We flash forward to the ending days of the Iraq war. The team is asked to take on a risky mission by CIA agent Lynch. (Patrick Wilson) The mission is to intercept the transfer of treasury plates and cash from Saddam loyalists. Hannibal's friend, General Morrison (Gerald McRaney) warns him not to take the mission. Of course, that's not going to happen. At same time, a shadowy security group know as Black Forest, (Get it? It's like Black Water) led by Pike (Brian Bloom) also go after the shipment.

The team succeeds in getting the shipment but it is blown up by Pike and Morrison is allegedly killed. The A-team is court martialed and sentenced to prison. Lynch helps the team to break out of prison. They are chased by the lovely Captain Sosa, (Jessica Biel) a former lover of Face. The team's mission for Lynch is to recover the plates and in the process, clear their names.

Writers Brian Bloom (plays Pike in the movie), Skip Woods, and director Joe Carnahan (Smokin' Aces) strike the right balance of action, and comedy in their screenplay. I also like the fact that they didn't make the movie into a camp fest. We've already seen the stinker MacGruber. The actors all have great chemistry. This is a hell of a team. The action scenes are well filmed. They're ridiculously entertaining and are clear with the exception of my pet peeve, filming the climax at night. Additionally, for the next movie, and I hope there is another, stop intercutting Hannibal's mission briefing with the actual execution of the plan. And the use of a Gandhi quote to justify violence is sure to have him spinning in his grave. But these are minor quibbles to a great action flick. Director Carnahan boldly told Entertainment Weekly (4-23, pg. 66) "There's an action sequence in the film and if you don't like it, you don't like movies." I'm going to assume that's the scene where the team escapes in a C-130 transport plane and are hunted by Predator drones. They are shot down by the drones only to bail out in a tank! You want to know something? He's right.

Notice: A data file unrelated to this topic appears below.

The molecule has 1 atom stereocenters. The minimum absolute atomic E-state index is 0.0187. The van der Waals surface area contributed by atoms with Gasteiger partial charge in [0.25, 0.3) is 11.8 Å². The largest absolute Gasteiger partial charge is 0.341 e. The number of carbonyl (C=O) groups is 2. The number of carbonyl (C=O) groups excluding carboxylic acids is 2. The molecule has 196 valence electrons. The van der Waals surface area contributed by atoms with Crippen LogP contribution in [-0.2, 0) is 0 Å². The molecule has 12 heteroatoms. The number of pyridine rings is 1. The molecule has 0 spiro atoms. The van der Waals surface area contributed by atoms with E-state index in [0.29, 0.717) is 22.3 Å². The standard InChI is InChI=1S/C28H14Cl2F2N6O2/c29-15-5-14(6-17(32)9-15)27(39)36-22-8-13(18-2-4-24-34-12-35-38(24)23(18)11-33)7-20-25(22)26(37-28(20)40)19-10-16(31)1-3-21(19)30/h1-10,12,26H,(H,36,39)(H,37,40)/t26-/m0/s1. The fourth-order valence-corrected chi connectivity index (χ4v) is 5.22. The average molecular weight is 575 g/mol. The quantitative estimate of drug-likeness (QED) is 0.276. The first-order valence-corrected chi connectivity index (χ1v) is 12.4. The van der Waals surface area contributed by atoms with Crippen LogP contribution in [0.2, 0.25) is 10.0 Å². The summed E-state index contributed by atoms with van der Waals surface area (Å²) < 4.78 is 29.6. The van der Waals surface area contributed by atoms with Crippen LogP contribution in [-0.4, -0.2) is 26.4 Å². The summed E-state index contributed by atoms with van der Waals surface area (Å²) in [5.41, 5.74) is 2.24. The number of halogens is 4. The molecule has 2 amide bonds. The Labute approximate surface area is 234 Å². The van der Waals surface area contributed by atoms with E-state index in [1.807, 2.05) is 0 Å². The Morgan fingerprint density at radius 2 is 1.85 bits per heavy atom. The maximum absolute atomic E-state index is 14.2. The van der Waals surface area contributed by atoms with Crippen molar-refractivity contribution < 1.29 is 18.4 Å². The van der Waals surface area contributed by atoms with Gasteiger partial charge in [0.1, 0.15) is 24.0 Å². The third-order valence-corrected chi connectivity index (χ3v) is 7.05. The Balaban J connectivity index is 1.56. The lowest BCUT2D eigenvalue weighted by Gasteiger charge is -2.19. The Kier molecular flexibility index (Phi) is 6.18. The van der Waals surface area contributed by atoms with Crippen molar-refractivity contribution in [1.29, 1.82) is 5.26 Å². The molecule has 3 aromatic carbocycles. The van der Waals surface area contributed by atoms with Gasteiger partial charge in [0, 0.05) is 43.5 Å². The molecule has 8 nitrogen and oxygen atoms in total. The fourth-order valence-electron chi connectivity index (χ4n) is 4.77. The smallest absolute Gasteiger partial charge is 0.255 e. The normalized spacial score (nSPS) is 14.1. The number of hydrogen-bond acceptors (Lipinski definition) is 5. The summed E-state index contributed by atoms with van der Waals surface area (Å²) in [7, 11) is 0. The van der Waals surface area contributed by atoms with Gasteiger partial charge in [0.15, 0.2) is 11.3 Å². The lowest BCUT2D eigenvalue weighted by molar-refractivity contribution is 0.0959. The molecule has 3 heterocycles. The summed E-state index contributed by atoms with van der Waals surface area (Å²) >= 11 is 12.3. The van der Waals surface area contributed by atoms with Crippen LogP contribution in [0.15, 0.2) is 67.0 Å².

The A-Team is the first live action summer movie that's fun. It's a wild ride that you'll want to go on again and again. And yes, I did see it twice. The critics may be split. Rotten Tomatoes gives it a 52 % rating but this is a movie that is a true guilty pleasure. The grade for the movie is A, of course.

Geek Alert! First, if you pay close attention during the scene where the team breaks out Murdock from a mental hospital, watch the 3-D movie used to distract the patients. It's a take off of the A-Team show but look at the credits of who is starring in it. One credit says Reginald Barclay. That's a Star Trek: The Next Generation character portrayed by Dwight Schultz, the original Murdock in the TV series. Ha, ha. And stay past the end credits for some funny cameos.

Wednesday, June 9, 2010

The Lost Series Finale Causes the Show to Stink

First, let me just say that I've been a fan of Lost for six years until they wrapped it up with one of the worst series finales in the history of television. It's so bad that it drags what was an excellent show down in any evaluation. So, my opinion is one of massive disappointment and not out of any desire to deny my inner geek. Second, for the last two weeks, I've been examining the web for various interpretations of the series finale, "The End" and the consensus for the meaning of the show is 1) Sideways World is kind of a purgatory; and 2) the Island was real. I'm going to talk about why the series finale, "The End" was absolutely terrible, then defend the critics of the show against the zealots, people I call Rabid Losties. The Rabid Losties have arguments that you will see on the web over and over. But let's talk about the problems with the show in this segment called,

1. The Emperor Has No Clothes. If you remember the tale of the emperor's new clothes, it was a tale of a snobby emperor who hires a tailor to make him a new set of clothes. Unknown to the emperor, the tailor is a con man who devises the new suit with nothing. He convinces the emperor that only enlightened people can see the clothes. The emperor puts on the new suit and walks around in the public only to be embarrassed by a child who says, "The Emperor isn't wearing anything at all." "The End" is the suit of nothing, a con job.

a. No Questions Were Answered. Okay, they answered some minor questions but these were before the series finale. You found out that real Locke was dead and fake Locke was the Smoke Monster. But the big questions were not answered. What was the Dharma Initiative looking for? Why did pressing the buttons keep the electromagnetism in check? Why was the Man in Black transformed into the Smoke Monster and why wasn't Jack transformed? How did Jack, Kate, Sawyer and Hurley survive the nuclear blast? And on and on....

But the biggest question was never answered. Charlie in the pilot asks, "Guys, where are we?" That question should be rephrased to, "What is the Island? If show creators Damon Lindelof and Carlton Cuse had answered this question even in broad terms, the series finale may have been great. But no. This question was cast aside so we could waste time in Sideways World. In fact they had plenty of time to answer this question in season six.